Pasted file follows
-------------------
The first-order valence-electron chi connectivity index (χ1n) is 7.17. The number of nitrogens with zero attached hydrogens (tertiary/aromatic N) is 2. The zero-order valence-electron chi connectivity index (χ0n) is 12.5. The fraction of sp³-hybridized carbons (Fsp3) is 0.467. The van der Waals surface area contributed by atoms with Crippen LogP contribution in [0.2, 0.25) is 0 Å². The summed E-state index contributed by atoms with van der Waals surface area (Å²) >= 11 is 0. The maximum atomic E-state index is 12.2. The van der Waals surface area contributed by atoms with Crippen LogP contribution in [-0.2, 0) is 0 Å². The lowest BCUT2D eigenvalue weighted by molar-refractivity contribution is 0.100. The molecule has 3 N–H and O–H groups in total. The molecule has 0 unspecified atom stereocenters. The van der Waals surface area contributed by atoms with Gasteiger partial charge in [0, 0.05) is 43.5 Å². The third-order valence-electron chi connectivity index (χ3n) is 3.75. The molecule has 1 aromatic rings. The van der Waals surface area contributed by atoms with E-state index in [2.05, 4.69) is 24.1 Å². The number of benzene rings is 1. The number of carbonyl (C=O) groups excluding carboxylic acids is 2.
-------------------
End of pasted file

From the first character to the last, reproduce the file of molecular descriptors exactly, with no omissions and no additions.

The first-order valence-electron chi connectivity index (χ1n) is 7.17. The number of nitrogens with zero attached hydrogens (tertiary/aromatic N) is 2. The zero-order valence-electron chi connectivity index (χ0n) is 12.5. The fraction of sp³-hybridized carbons (Fsp3) is 0.467. The van der Waals surface area contributed by atoms with Crippen LogP contribution in [0.2, 0.25) is 0 Å². The summed E-state index contributed by atoms with van der Waals surface area (Å²) >= 11 is 0. The maximum atomic E-state index is 12.2. The van der Waals surface area contributed by atoms with Crippen LogP contribution in [-0.2, 0) is 0 Å². The lowest BCUT2D eigenvalue weighted by molar-refractivity contribution is 0.100. The molecule has 3 N–H and O–H groups in total. The molecule has 0 unspecified atom stereocenters. The van der Waals surface area contributed by atoms with Gasteiger partial charge in [0, 0.05) is 43.5 Å². The third-order valence-electron chi connectivity index (χ3n) is 3.75. The molecule has 1 aromatic rings. The van der Waals surface area contributed by atoms with E-state index in [2.05, 4.69) is 24.1 Å². The number of benzene rings is 1. The number of carbonyl (C=O) groups excluding carboxylic acids is 2.